Garden Organic

Grow Mayow Community Garden (South London Sydenham)

Islay House Community Garden (Bridgend)

Northampton Community Garden (Northampton)

Putney Community Garden (Putney)

Royal Horticultural Society

Streatham Common Community Garden (London)

Tate Modern Community Garden

Tooting Community Garden (South London)

The Calthorpe Project (London)

United States

American Community Gardening Association

Anthill Village Community Garden (Irvine)

Atlanta Community Food Bank (Atlanta)

Arizona Community Gardens (Arizona)

Auro Community Garden (Florida)

Baltimore City Community Gardens (University of Maryland) (Baltimore)

Baltimore County Community Gardens (University of Maryland) (Baltimore)

Barrington Community Garden (Rhode Island)

Ben Franklin Community Garden (Brooklyn)

Bloomington Community Gardens (Bloomington)

Capital Roots (New York)

Charleston Parks Conservancy (South Carolina)

Chicago Community Gardens Association (Chicago)

Common Ground Community Garden (Crestview)

Community Crops (Nebraska)

Community Garden Kitchen (Texas)

Community Gardening Project (University of Illinois) (Illinois)

Compton Community Organic Garden (Compton)

Denver Urban Gardens (Denver)

Dunbar Garden (Arkansas)

East Brunswick Community Garden (New Jersey)

Echo (Florida)

Ecology Center (California)

Emerson Avenue Community Garden (Los Angeles)

Evergreen Community Gardens (Olympia)

Fiskars Project Orange Thumb (Wisconsin)

Fun in Stow (Stow)

Glenwood Community Garden (Colorado)

Greater Lansing Food Bank (Michigan)

Grow Windham (Connecticut)

Grow Pittsburgh (Pittsburgh)

Growing Gardens (Colorado)

Kids Gardening (Vermont)

Knox (Hartford)

Lehigh University (Pennsylvania)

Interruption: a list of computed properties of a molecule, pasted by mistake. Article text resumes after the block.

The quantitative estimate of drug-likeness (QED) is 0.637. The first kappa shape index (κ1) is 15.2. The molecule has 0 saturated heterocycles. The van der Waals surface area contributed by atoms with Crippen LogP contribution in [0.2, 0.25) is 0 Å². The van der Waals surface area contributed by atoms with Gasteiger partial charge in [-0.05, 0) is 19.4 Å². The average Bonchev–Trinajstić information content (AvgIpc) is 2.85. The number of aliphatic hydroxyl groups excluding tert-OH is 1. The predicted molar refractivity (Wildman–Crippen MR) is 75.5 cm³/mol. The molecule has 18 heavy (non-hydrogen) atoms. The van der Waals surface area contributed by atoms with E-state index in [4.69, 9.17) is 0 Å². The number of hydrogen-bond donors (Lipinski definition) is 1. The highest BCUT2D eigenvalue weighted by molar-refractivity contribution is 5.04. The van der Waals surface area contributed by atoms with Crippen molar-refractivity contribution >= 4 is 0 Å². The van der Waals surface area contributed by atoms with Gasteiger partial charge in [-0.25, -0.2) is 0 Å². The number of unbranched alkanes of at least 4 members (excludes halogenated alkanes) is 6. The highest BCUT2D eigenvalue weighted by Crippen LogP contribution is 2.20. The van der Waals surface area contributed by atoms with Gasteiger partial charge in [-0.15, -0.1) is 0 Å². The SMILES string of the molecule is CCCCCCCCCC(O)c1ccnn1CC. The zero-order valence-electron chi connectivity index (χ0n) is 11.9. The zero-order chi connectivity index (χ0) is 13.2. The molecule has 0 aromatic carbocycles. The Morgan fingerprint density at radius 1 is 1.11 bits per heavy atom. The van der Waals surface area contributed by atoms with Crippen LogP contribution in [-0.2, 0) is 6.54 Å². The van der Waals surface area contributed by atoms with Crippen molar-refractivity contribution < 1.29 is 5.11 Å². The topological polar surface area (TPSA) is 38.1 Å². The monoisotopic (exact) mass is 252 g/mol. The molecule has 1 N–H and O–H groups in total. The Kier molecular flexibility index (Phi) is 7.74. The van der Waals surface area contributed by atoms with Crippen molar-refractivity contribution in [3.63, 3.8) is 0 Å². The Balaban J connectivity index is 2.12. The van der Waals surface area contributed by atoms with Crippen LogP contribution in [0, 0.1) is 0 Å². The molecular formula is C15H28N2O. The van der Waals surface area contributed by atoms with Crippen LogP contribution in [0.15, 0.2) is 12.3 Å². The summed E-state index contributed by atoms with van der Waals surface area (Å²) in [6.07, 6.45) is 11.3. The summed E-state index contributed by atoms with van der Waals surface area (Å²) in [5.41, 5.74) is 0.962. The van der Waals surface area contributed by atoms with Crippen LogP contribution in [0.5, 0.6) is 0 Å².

Liz Christy Community Garden (New York)

Long Island Community Gardens (Long Island)

Los Angeles Community Garden Council (Los Angeles)

NC State Cooperative Extension (North Carolina)

Northern Illinois Communiversity Gardens (Illinois)

Magnuson Community Garden (Seattle)

Merriam Station (Minnesota)

Penn State Community Garden (Pennsylvania)

Pierce Conservation District (Puyallup)

Portland Community Gardens (Portland)

Port Angeles Community Gardens (Port Angeles)

Project Grow Gardens (Ann Arbor)

RIT Community Garden (New York)

San Diego Community Garden Network (San Diego)

San Francisco Recreation and Parks (San Francisco)

South Austin Community Gardens (Austin)

Springfield Community Gardens (Missouri)

St. Anthony Park Community Garden (Minnesota)

Stanford Bewell Community Gardens (Stanford)

Target Bronx Community Garden (New York)

The Gardens Network (Wisconsin)

Twp. of Union Community Garden (New Jersey)

University Housing Community Gardens (Wisconsin)

UT Concho Community Garden (Austin)

Washington Township Community Garden (New Jersey)

Westbank Community Garden Project (Minnesota)

Westport Community Gardens (Connecticut)

WMU Community Garden (Michigan)